Populism represents the other major strand in conservative thinking. For much of the time, it was particularly associated with imperialism, nationalism and even chauvinism. Disraeli’s assiduous promotion of imperialism and the national interest associated the Conservatives with patriotism, a highly successful electoral strategy, particularly with the newly enfranchised working classes. From the 1880s to the 1960s liberals, radicals and socialists were constantly accused in party literature of being unpatriotic and undermining English and imperial interests. In 1924, the Labour Government was accused of putting ‘the foreigner first’ and preferring ‘the Bolsheviks’ to ‘our own people’. The party successfully exploited the patriotic theme, reinforcing its claims to stand above narrow class interests, but instead for the nation as a whole, or to cite the late Lord Hailsham, ‘Being Conservative is only another way of being British’. Baldwin and Churchill were particularly astute in associating themselves and their party with British values and interests, but the more internationalist climate after the war, coupled with the decline in empire, made patriotic rhetoric seem outmoded. Macmillan and Heath pursued entry into the EEC, but Enoch Powell’s English nationalism (he was sacked from the Shadow Cabinet by Heath for his infamous 'rivers of blood' speech), expressed in his opposition to black immigration, the EEC and concessions to the Catholics in Ulster, showed that chauvinism still had popular appeal, especially with the working class. The Falklands War was the most dramatic illustration of renewed Conservative nationalism, while the emphatic assertion of British interests has been a consistent theme in defence and foreign policy since 1979.

In the period since 1970, and particularly after Thatcher's first general election victory in 1979, populist values again came to the fore in many areas of policy, and were not simply confined to assertions of patriotism. Heath and, more particularly, Thatcher led governments that challenged the post-war ‘consensus’ described earlier. They placed much greater emphasis upon cutting government spending and taxation, combating inflation, ‘sound money’, market economics and privatisation, as well as rejecting the role of unions and other pressure groups in policy-making and challenging the ‘dependency culture’ of the welfare state. Most of these radical policies certainly had a populist edge. Thatcher's overtly ideological approach to politics had many of its roots in populism, and was in sharp contrast to earlier pragmatism, elitism and cautious gradualism. Thatcher described herself as a ‘conviction politician’, who was averse to traditional compromise and consensus, and was a populist in her championing of ‘ordinary people’ against established interests – though, ironically, she was never particularly popular in the country. Some critics refer to ‘authoritarian populism’ to describe Thatcher's support for a combination of free markets and some traditional (and popular) conservative elements – patriotism, law and order, authority and strong government. In a very real sense Thatcherite populism can be interpreted as a product of one form of liberalism and a reaction against another. Neo-liberalism involved a reaction against Keynesianism and the welfare state; neo-conservatism involved a reaction against the pervasive progressive ‘liberal’ permissiveness of the 1960s (abolition of capital punishment, relaxation of censorship, divorce law reform, legalisation of abortion and homosexuality), with critics (generally on the Right) blaming the breakdown of marriage, family life and moral standards more generally on the permissive society.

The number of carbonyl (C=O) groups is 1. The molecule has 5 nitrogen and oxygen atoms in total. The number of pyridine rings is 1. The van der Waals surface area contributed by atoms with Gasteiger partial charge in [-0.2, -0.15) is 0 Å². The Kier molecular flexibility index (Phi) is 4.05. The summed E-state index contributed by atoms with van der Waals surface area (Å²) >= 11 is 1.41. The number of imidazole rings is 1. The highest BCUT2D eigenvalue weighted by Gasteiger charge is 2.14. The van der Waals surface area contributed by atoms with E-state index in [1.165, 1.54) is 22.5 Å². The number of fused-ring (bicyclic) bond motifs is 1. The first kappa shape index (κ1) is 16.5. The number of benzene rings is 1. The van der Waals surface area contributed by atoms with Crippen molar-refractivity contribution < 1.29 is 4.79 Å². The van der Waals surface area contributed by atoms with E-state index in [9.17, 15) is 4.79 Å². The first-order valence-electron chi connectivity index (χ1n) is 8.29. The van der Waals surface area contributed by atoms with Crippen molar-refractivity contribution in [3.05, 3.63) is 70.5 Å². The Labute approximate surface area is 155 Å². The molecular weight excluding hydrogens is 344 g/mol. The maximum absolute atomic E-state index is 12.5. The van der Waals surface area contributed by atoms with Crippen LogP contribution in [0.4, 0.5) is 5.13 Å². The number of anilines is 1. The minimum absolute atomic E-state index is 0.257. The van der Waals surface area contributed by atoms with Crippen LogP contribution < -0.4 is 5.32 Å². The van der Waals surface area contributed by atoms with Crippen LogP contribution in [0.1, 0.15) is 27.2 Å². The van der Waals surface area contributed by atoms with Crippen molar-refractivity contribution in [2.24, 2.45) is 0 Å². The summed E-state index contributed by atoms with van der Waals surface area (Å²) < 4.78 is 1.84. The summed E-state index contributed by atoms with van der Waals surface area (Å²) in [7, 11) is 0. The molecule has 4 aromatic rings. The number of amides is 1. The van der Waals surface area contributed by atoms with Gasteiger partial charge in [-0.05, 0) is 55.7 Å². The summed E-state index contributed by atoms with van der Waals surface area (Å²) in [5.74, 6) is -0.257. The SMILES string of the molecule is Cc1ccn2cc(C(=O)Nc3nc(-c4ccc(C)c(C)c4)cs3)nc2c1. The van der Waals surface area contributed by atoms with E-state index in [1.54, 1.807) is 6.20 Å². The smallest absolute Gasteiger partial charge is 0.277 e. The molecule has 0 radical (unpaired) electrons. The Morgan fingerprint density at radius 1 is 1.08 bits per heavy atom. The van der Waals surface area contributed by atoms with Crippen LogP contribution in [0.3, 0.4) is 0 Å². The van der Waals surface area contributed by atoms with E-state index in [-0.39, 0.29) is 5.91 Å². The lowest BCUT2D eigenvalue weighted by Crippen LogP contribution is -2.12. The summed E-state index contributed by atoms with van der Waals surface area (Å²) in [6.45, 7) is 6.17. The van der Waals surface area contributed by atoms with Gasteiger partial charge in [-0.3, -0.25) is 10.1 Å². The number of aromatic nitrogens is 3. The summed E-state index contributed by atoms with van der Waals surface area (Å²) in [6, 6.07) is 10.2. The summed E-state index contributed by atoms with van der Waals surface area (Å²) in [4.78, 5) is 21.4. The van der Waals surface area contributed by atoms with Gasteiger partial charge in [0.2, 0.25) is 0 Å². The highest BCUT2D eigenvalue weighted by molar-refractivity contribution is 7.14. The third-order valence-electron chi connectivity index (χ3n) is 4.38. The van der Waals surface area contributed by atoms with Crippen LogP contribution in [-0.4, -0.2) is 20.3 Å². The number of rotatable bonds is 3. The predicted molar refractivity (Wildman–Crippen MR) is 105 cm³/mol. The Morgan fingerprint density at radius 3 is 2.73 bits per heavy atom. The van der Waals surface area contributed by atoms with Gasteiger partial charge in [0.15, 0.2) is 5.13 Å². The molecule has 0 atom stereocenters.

Hence there have always been tensions within the party, essentially those between Thatcherites and modernisers (the successors to the One Nation tradition), and remain to this day. The former are very much in the Classical Liberalism tradition, with their emphasis upon the enterprise culture, reduced state involvement in the economy, lower personal and business taxes, attacks on the dependency culture, etc. There is also significant moral/social authoritarianism (support for the family, law and order, traditional values) and nationalism (seen in attitudes to the EU and to immigration and asylum seekers). Modernisers, and David Cameron should be included in their number, are much more in the tradition of One Nation conservatism, believing the party should be more inclusive and tolerant, and that the stress in policy should be on social responsibility and on 'mending a broken society'. They also have much in common with New Liberalism, given their support for (a reformed) Welfare State and their recognition that citizens have diverse lifestyles, and are entitled to equal opportunities. Hence the Conservatives under Cameron could be said to have reverted, at least to some extent and largely for reasons of electoral expediency (following heavy defeats in 1997, 2001 and 2005, and four leaders since Thatcher in the shape of Major, Hague, Duncan Smith and Howard), to more traditional Conservative values.

I hope this is helpful.

1 student responses

01bournee
01bournee

oh my gosh u r an ABSOLUTE STAR! this makes so much more sense than my ancient politics teacher :)

responded Apr 22, 2008 9:09:46 PM BST